0160 - Percentages - 2020.10.26
Regular readers of my Twitter (you all follow me on Twitter, right?) know that I sometimes keep all my comics and writing and commissions and household chores straight using a fun little daily to-do list. I colour-code all the different tasks (pink for "Warrior", domestic chores; yellow for "Poet", physical art; green for "Philosopher", writing and coding; blue for "King", digital art), and I can hit various combos and multipliers if I complete groups of tasks, all striving to get to one hundred points by the end of the day.
This sets past-me in conflict with future-me.
You see, past-me organizes the list to manipulate future-me into getting things done that he might not want to do. Future-me tries to beat the list, getting to that 100 by doing as little uncomfortable work as possible. Past-me is future-me's boss, and I have an ingrained tendency to thumb my nose at bosses whenever possible. I never allow myself to cheat, you understand, but if past-me was dumb enough to set up a multiplier that rewards doing something relatively easy, future-me is going to take advantage of it.
Of course, if I ever completely broke the system, I'd have to stop doing it.
It's a lot like a diet, or any other sort of self-imposed rule. If you find a loophole in your diet plan that lets you eat a cup of brown sugar as long as you follow it up with a single radish, and you find yourself doing so multiple times per day, you need to change diets - regardless of the points on the sheet or the green star on the app, you're not going to lose weight.
So now, naturally, I'm going to talk about Jesus and the Sabbath.
In the gospel of Mark, chapter 2, JC is walking past a field with his homies and starts grabbing some grain for them to eat (it's not their grain, but "private property can get fucked" is a sermon for another time). A big mean Pharisee criticizes Jesus for working on the Sabbath, and JC responds that "the Sabbath was made for Man, not Man for the Sabbath" - i.e., this Rule has been put in place to achieve a given result (rest, prayer, devotion to God), and, if the outcome of following the Rule is counter to that Purpose, the Rule can and should be ignored.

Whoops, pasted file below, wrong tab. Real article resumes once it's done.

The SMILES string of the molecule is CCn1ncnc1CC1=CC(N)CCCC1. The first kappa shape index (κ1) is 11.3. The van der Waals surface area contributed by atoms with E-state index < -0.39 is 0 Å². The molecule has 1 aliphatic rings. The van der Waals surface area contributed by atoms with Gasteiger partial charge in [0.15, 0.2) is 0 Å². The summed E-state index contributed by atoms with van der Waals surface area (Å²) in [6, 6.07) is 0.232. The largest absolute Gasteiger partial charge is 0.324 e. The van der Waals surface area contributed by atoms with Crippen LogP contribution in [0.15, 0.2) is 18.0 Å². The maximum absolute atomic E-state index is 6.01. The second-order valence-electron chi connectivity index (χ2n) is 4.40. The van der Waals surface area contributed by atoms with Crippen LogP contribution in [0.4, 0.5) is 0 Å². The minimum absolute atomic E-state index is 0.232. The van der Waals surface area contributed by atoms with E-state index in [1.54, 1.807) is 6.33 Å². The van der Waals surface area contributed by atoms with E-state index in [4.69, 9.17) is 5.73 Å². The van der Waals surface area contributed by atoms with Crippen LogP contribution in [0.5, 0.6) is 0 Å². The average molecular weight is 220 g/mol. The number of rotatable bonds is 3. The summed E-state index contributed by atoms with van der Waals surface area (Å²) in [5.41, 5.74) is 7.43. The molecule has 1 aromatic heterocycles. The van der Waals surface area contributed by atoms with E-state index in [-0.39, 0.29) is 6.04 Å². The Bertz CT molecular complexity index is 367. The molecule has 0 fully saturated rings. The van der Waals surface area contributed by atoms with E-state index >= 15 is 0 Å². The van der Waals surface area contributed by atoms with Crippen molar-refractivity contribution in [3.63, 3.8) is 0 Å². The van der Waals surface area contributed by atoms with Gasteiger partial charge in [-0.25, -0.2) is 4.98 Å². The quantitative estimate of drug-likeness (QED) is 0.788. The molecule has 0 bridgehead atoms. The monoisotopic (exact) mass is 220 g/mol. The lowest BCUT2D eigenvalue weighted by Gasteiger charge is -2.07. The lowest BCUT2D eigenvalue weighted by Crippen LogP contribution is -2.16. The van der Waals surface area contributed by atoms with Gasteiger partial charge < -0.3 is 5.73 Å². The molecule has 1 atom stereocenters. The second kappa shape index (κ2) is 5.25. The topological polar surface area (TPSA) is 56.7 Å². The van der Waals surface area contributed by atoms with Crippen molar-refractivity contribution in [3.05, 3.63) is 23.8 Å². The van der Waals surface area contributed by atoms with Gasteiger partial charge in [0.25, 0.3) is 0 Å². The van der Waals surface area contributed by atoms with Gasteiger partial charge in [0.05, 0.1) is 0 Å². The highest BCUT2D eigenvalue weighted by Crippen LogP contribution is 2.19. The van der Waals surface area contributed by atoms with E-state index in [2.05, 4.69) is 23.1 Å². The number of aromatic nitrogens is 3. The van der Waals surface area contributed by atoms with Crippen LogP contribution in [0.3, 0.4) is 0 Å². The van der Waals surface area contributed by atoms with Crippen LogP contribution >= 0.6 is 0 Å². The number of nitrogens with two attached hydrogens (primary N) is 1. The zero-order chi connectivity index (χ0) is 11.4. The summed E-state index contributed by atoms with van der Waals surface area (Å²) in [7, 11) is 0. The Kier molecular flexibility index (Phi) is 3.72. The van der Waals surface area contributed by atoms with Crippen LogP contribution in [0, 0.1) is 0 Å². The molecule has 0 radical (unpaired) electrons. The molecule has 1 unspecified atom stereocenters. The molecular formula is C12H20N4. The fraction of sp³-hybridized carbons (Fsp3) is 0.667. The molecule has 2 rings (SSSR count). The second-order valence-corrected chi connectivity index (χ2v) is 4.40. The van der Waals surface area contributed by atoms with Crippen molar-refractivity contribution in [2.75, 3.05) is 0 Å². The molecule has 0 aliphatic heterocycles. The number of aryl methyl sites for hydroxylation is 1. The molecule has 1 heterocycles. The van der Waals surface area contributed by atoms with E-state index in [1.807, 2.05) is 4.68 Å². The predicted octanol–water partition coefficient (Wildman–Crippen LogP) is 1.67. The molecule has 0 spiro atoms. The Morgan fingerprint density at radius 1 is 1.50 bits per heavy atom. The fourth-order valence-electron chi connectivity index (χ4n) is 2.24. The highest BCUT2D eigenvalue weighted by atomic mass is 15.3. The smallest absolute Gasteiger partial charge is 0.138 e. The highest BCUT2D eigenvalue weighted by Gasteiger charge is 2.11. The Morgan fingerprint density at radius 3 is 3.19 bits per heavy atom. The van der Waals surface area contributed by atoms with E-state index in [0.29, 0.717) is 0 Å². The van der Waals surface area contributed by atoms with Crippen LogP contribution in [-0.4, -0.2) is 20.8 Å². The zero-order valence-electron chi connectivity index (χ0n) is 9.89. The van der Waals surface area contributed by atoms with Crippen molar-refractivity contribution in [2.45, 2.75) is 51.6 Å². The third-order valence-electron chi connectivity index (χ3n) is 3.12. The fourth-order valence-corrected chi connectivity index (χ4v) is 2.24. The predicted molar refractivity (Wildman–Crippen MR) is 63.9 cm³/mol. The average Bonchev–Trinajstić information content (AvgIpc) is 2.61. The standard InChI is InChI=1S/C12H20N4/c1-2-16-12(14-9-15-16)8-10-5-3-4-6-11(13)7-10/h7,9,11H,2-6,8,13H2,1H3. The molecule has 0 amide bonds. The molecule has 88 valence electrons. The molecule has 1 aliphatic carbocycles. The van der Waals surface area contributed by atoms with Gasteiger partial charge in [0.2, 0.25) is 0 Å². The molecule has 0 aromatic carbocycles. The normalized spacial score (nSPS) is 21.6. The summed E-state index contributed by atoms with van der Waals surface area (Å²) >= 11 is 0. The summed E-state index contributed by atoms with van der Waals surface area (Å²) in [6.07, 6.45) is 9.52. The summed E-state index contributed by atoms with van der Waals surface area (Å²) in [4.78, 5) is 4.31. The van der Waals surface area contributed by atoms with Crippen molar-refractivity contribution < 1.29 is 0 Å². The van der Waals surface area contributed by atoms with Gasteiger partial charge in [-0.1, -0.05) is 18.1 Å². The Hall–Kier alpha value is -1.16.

Now, far be it from me to criticize the King of Kings, here, but it seems to me that if doing work to feed yourself officially excuses breaking the Sabbath, wouldn't a cynical person just never take the time to prepare their bagged lunch on Friday, thereby perpetually excusing working every Saturday? After all, if your neighbours are all doing it, you'd have to follow suit to keep pace with their productivity. And, once the practice is commonly established, you'd have things like employers forbidding their workers from setting up food on Fridays, because it's an excuse to get out of working on Saturday.
(Sounds like a bit of a stretch, doesn't it? Good thing employers in the real world never take advantage of fiddly technicalities by, say, scheduling their workers for thirty-nine hours a week to avoid giving them bennies, huh?)
Anyway, my point is... well, I have three points, what I'll call Tailsteak's Rules About Rules:
This is as true of my little daily to-do lists as it is of every religious commandment, every legal statute, and every calorie-counting diet. Lee's to-do list is poorly written, Lee is taking advantage, and that is human nature. They are not properly motivated to follow the spirit of the exercise, despite the fact that this List was made for Lee, not Lee for the List. They want to do as little as possible to technically succeed at the List, because then, when their situation doesn't improve, they can blame it on Doc's List, and not on their own gremlinitude.
Perhaps a change in motivation is what's needed, hmm?